Glitch Feminism by Legacy Russell


In 2013, I coined the term Glitch Feminism and began producing scholarship surrounding this socio-techno construct of gender and sexuality.

First published as an item for The Society Pages, and then later expanded upon in a commission for Rhizome, The Glitch Feminist Manifesto observes:

"In a society that conditions the public to find discomfort or outright fear in the errors and malfunctions of our socio-cultural mechanics—illicitly and implicitly encouraging an ethos of “Don’t rock the boat!”—a “glitch” becomes an apt metonym. Glitch Feminism, however, embraces the causality of “error”, and turns the gloomy implication of glitch on its ear by acknowledging that an error in a social system that has already been disturbed by economic, racial, social, sexual, and cultural stratification and the imperialist wrecking-ball of globalization—processes that continue to enact violence on all bodies—may not, in fact, be an error at all, but rather a much-needed erratum. This glitch is a correction to the “machine”, and, in turn, a positive departure." (L. Russell, The Society Pages, 2013)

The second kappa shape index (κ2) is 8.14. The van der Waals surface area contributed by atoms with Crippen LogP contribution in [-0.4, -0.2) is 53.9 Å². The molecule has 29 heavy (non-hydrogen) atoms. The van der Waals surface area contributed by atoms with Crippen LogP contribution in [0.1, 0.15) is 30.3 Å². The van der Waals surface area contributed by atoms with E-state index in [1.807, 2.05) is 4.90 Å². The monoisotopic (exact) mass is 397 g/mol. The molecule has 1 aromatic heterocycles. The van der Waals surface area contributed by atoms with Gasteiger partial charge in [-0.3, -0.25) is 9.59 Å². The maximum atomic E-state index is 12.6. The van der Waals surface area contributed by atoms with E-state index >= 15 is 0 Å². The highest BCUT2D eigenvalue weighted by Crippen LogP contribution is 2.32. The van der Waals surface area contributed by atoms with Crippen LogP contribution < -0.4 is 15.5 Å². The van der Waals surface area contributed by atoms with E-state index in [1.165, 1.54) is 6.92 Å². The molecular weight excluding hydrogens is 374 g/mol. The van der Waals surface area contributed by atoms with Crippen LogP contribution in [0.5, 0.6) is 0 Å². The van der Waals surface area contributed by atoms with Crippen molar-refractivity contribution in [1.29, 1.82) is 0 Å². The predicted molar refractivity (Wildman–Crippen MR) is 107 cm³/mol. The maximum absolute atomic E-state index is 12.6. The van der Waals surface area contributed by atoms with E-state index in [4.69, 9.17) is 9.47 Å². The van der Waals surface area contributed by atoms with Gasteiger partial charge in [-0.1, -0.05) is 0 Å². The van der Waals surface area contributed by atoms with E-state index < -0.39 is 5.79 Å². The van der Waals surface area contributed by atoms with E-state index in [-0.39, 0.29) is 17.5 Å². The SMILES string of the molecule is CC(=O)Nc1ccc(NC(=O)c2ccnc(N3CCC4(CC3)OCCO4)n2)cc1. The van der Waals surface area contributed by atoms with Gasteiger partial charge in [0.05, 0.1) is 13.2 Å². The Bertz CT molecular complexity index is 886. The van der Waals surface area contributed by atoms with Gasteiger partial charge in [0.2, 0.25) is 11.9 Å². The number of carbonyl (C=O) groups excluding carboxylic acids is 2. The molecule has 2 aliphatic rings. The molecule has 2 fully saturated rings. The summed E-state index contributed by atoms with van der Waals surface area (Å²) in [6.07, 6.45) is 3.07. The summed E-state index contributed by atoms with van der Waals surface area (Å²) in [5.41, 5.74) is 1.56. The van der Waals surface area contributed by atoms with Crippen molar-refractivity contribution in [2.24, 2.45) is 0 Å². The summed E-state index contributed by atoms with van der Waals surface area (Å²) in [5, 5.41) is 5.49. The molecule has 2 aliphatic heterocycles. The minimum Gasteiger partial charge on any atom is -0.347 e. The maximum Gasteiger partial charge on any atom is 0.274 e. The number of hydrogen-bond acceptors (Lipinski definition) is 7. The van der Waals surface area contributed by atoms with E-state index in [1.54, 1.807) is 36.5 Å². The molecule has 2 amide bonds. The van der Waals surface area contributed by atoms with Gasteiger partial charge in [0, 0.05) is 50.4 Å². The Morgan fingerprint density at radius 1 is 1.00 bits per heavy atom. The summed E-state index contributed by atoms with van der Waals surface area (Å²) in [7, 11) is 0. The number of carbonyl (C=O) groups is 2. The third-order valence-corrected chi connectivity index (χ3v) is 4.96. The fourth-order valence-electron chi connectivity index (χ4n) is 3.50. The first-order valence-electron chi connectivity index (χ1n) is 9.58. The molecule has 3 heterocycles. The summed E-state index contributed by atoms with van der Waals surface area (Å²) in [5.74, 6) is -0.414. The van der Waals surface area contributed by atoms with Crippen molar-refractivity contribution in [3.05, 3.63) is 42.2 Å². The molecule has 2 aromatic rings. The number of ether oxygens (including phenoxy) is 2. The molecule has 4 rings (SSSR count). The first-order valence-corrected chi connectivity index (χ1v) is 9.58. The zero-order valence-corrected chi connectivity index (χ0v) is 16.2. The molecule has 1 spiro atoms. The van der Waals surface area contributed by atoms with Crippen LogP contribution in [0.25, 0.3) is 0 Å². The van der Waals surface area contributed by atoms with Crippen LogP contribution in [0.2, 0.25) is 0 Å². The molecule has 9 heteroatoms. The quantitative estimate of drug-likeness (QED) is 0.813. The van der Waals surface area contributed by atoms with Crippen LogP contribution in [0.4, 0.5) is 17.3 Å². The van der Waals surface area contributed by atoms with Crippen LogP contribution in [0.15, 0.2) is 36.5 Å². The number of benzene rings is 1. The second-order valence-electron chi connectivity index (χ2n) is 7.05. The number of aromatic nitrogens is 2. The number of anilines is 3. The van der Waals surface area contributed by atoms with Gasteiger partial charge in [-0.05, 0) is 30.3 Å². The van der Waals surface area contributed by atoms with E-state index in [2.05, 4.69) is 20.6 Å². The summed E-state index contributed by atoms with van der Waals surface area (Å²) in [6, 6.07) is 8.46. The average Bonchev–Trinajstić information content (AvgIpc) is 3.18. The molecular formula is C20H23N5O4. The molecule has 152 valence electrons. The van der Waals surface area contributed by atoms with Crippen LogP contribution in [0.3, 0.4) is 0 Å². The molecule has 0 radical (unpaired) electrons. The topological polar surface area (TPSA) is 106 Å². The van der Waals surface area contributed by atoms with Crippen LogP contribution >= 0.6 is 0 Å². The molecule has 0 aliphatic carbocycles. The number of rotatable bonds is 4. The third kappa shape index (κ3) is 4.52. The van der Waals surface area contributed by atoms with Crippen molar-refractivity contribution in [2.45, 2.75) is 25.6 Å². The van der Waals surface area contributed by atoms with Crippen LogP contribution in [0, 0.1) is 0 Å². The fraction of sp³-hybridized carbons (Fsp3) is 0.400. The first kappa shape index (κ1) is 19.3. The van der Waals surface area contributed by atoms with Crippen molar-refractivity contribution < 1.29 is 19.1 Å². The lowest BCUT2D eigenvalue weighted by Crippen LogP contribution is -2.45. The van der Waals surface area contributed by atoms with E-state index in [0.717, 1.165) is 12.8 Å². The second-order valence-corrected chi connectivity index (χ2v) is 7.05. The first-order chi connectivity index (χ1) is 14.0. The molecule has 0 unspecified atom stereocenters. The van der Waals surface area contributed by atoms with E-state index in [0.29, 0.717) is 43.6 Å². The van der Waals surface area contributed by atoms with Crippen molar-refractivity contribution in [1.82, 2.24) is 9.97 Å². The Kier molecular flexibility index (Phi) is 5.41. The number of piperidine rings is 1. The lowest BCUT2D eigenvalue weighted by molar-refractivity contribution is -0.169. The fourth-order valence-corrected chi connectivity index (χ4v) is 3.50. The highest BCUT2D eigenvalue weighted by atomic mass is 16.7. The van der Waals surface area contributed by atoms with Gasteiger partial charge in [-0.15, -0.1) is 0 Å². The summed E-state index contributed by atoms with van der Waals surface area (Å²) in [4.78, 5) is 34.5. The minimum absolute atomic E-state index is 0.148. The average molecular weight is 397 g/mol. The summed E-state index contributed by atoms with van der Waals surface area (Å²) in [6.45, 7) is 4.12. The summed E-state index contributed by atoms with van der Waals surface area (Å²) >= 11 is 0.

My “Glitch Feminism Manifesto” was first published in 2013, commissioned by digital theorist Nathan Jurgenson for The Society Pages, and then later expanded into a short essay as a commission for new media art publication Rhizome. In the spring of 2013 my paper on Glitch Feminism was accepted into University of Sussex’s “Queer Feminist Social Media Praxis Symposium” and in the fall of 2013 my paper was also accepted into University of Surrey's “Corporeal Computing: A Performative Archaeology of Digital Gesture” conference. Since then Glitch Feminism has gone viral, included in feminist art history syllabi at a variety of institutions such as The Cortauld Institute of Art (UK), The Royal Academy (UK), Evergreen State College (US), University of California at Santa Cruz (US), and beyond. It has also been included in publications and productions put forward by Res. (UK), Kingston University (UK), The Photographers’ Gallery (UK), Stockholm University (SW) University of Massachusetts Amherst (US), Boston University (US), McGill University (Canada), and more. I've lectured and participated in panels speaking on Glitch Feminism at the “Theorizing the Web” conference in New York City (2015); the Institute of Contemporary Art in London (2015); Arcadia University (2017); Castlefield Gallery (2017), London School of Economics (2017), Academy of Fine Arts, Munich (2018), and more.



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